Looking after our physical and mental health is really important and any activity you can do will help. Daily activity will help your wellbeing, help manage stress, promote positive feelings and sleep1 - and is a chance to have some fun! To view our complete series of COVID-19 blogs, click here.
Many of us may well be feeling anxious and finding the coronavirus outbreak stressful. With social distancing you may be experiencing cabin fever, or you may have been unwell and are wondering how much physical activity you can be doing.
Dr Charlie Foster has gone from being a PE teacher in a secondary school to one of the world's leading experts in the field, regularly advising the Government on how best to get the UK moving and in turn improve our health.
Charlie and his colleagues from the Centre for Exercise, Nutrition and Health Sciences at Bristol University have developed the following advice2 and shared it with us:
- Taking daily exercise is one of the four reasons the government has advised that it's fine to leave your household for.
- You can do one form of exercise outside each day, for example a walk, run, or cycle – alone or with members of your household.
- While you’re out, always keep at least two metres away from anyone outside of your household. This will stop the virus spreading.
- Minimise time outside and wash your hands when you return home.
- There are lots of online resources that have been made available for free to help you to keep active in your home, or in your garden if you have one.
- If you’re self-isolating (for example if you’re over 70, pregnant or have an underlying health condition) but feel well, you can also go outside with the same caveat of keeping your distance from others.
- If you’re self-isolating because you have symptoms, or someone in your household has them, or you're defined as extremely vulnerable on medical grounds3, you shouldn't leave home but that doesn't mean you should stop moving. It's really important to use movement and activity as a way of breaking up your routine, but only if you feel well enough.
- If you’re unwell, use your energy to get better and don't try to be active. If you can get out of bed, then do so, but don't try to do too much.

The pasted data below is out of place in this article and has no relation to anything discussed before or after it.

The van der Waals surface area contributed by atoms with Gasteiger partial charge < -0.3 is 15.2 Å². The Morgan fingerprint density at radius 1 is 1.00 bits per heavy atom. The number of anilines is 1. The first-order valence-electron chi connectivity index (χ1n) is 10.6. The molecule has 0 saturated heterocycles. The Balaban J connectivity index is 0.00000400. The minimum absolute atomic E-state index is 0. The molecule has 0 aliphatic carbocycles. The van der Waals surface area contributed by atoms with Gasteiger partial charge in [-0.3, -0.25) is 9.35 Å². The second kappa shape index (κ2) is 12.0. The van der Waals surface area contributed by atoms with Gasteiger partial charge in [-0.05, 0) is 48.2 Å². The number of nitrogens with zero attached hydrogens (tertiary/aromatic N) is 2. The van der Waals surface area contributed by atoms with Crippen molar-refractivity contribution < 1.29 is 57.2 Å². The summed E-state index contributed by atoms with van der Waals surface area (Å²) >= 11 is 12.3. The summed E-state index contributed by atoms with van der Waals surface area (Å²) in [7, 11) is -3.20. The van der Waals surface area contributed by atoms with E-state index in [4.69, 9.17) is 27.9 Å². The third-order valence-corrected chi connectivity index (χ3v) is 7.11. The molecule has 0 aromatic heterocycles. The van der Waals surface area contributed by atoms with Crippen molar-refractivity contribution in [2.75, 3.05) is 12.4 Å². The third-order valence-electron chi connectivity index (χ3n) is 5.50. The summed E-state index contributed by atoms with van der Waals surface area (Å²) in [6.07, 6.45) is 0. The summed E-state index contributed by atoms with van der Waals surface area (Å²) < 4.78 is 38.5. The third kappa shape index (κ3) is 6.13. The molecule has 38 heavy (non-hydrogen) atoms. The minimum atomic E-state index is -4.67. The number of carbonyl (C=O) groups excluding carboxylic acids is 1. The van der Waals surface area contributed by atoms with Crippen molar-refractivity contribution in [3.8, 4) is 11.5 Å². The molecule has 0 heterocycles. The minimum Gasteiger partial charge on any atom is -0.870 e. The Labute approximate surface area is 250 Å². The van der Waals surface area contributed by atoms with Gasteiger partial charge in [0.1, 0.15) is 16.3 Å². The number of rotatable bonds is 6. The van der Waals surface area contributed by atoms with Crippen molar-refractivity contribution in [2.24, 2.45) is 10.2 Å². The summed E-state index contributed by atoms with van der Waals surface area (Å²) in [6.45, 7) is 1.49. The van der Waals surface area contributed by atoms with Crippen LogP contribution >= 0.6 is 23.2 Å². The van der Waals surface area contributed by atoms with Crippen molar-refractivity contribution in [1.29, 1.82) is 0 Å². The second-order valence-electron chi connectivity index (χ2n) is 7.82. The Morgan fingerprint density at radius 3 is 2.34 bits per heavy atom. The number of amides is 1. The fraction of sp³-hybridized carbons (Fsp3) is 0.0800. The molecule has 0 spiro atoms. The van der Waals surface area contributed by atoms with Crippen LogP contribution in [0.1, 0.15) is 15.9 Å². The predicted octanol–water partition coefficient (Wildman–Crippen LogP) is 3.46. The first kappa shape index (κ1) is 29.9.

- Finally, if you’re feeling better after having had the virus, return to your normal routine very gradually and make sure to have additional rest periods during and after exercise.
For some people, strenuous activities will not be suitable. If that is the case for you, even taking a short break from sitting is of value. By doing 3-4 minutes of light intensity physical movement, such as walking or stretching, you can help ease your muscles and improve blood circulation and muscle activity4. If you have mobility issues, some ideas are given below.
Government restrictions to protect us from coronavirus have led to some innovative approaches to help us become and/or stay active, from delivery of physical activity sessions remotely to the home, to video channels reaching a greater audience than ever before, to social media tips and web pages on everyday activities that count.
Sport NI offer ideas at www.sportni.net/physical-activity-at-home and are encouraging people to share the best ideas they find online using the hashtag #SportSafeStrong
The NHS website www.pha.site/workout has a range of options including:
- Home-based strength and cardio workouts for adults
- Seated strength and flexibility exercises for adults with mobility issues
- Five-week strength and flex programme
- Indoor games for children
- Accessible activities for children
So let’s all use this opportunity to get active and stay active for the good of our health. Let’s do it to get through it.
To view our complete series of COVID-19 blogs, click here.